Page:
The battery life is interesting, as I’ve used it for about six hours since it was charged up to 100 per cent, and it fell to 65 per cent in that time. That tells me the 5,000 mAh is good for 18 hours of sustained usage, which included setting up, Bluetooth-linking it to the car and the M2 Note, running apps, using Here Maps for some navigation, and using some mobile data. I haven’t viewed any videos yet, and I don’t play any games. I’ll be interested to see how it fares on a more regular day: earlier reviews had led me to believe it could last over a day. I’m sure it can without the heavy use I’ve put it through in its first six hours.
   I understand that with the pace of change in China, this phone, launched this week one year ago, is already obsolete, but as far as I’m concerned, I hope I’m future-proofed for another six years—that’s how long the M2 lasted before things like its short battery life and inability to receive some calls became an issue. (And this was despite the M6 Note having come into service from 2018 with a short break to get serviced at PB.) It’s been a very pleasing first six hours, without the stress of having to put on a Chinese OS myself, and continuing to be Google-free.

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Posted in China, design, internet, New Zealand, technology | 1 Comment »


Xiaomi’s confusing nomenclature

04.12.2021

I’m starting to understand Xiaomi’s naming conventions but it’s a mess, especially coming from a marketer’s point of view.
   I ordered the Note 9, which is superior to the 9. So far so good.
   But what I’m getting is not what’s called the Note 9 here (or in any export market, from what I can tell). It’s the Note 9T, since it runs the new MediaTek Dimensity 800U and not the “old” MediaTek Helio G85. Here’s hoping the case I ordered through a Chinese vendor is for the correct phone since the two have a different shell.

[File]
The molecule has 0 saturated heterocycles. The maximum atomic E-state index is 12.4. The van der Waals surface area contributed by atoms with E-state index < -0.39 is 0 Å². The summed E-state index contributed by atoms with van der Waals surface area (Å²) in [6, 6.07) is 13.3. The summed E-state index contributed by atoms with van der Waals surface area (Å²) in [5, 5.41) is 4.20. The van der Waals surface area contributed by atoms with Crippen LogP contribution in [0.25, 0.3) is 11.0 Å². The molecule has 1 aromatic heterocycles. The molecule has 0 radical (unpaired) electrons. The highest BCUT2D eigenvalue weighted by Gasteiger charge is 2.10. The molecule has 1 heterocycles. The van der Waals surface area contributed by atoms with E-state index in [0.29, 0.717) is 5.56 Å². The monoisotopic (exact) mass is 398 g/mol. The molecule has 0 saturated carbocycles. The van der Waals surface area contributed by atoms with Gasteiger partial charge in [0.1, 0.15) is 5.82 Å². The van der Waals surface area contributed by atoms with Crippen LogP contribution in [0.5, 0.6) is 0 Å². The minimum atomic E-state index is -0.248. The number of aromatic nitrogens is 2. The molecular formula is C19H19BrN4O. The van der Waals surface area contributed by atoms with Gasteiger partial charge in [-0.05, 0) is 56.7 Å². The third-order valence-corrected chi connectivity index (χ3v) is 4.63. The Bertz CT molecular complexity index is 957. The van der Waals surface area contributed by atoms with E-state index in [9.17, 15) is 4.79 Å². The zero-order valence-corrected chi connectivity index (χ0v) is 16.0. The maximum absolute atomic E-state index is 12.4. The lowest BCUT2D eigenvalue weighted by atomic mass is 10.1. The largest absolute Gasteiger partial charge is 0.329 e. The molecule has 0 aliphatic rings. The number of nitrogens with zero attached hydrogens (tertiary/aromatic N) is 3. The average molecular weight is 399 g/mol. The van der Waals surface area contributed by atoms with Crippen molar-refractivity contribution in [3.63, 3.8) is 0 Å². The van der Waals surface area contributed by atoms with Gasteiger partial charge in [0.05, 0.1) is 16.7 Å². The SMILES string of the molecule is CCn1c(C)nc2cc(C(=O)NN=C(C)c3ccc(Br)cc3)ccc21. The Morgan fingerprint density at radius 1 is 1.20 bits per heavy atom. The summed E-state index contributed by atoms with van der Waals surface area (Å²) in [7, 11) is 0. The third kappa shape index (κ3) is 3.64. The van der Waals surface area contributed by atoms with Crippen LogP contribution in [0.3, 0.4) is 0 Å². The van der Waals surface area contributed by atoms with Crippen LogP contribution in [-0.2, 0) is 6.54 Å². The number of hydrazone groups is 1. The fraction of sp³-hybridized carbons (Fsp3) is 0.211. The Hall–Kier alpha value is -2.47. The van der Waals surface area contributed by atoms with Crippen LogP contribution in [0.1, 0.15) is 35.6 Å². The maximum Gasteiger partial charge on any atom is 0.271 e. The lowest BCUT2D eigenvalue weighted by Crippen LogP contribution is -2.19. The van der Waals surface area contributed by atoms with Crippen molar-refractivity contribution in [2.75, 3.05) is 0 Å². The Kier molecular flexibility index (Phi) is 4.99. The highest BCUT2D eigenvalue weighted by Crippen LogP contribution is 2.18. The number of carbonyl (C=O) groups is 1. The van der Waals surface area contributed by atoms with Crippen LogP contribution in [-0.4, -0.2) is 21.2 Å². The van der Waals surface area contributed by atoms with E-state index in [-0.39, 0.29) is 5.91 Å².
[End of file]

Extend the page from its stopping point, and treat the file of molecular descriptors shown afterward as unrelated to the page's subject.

It’s not just any Note 9, but the Note 9 5G, which apparently has minor differences between the regular one and the 4G. Will it mean a very different case? Who knows?
   There’s also a Note 9 Pro, which doesn’t have 5G but has some superior specs but only runs a Qualcomm Snapdragon 720G. And that Note 9 Pro is the Note 9 Pro Max in India because what the Indians call the Note 9 Pro is the Note 9S in other export markets.
   Pro doesn’t always mean a better spec in China: the Marvel R crossover, for instance, has four-wheel drive, but the Pro model has rear-wheel drive, although better equipment inside.
   It’s appeared on some British and Philippine sites but one site purporting to show all available variants of the Note 9 (including Chinese ones) doesn’t have this model.
   Out of sheer luck, since I was never after the most powerful, I seem to be on to one of the better phones in the Note 9 line-up. In terms of real-world use, we’ll soon see.
   My Meizu M2 Note (Meilan Note 2) isn’t lasting the day in terms of battery capacity, and it seems to drain very rapidly once you head south of 50-odd per cent. A quick browse of a few pages yesterday, using the 4G, saw it drop from 55 to 42 per cent in minutes, then into the 30s even after I switched off the screen and reception. With that and the missed calls, its successor cannot come a moment too soon, even if that successor weighs 199 g.

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What succeeds my Meizu M6 Note?

29.11.2021

My Meizu M6 Note has had to be retired, due to an expanding battery, something which I probably shouldn’t have tolerated for so long (it began happening months ago). I only made the call to stop using it last week after the volume buttons could no longer function, and I probably should have stopped earlier still* as it would have been easier to get the SIM and micro SD cards out!
   My original plan was to go slightly newer and opt for a Note 9, and I had located a vendor on Aliexpress who was prepared to send it to me with the Chinese Flyme OS installed. But my sense is that Meizu is now past its prime, and everything seems to be shutting down.
   I had been logging into the app store daily for over a year to earn points, but Meizu informed us that it would cease to record log-ins, and we had to redeem what we could by January. Its now-useless default music app I’ve already blogged about. No one answers international queries any more and from what I can tell, official Meizu reps seldom frequent the Chinese forums—while the international forums consist of frustrated users talking among themselves.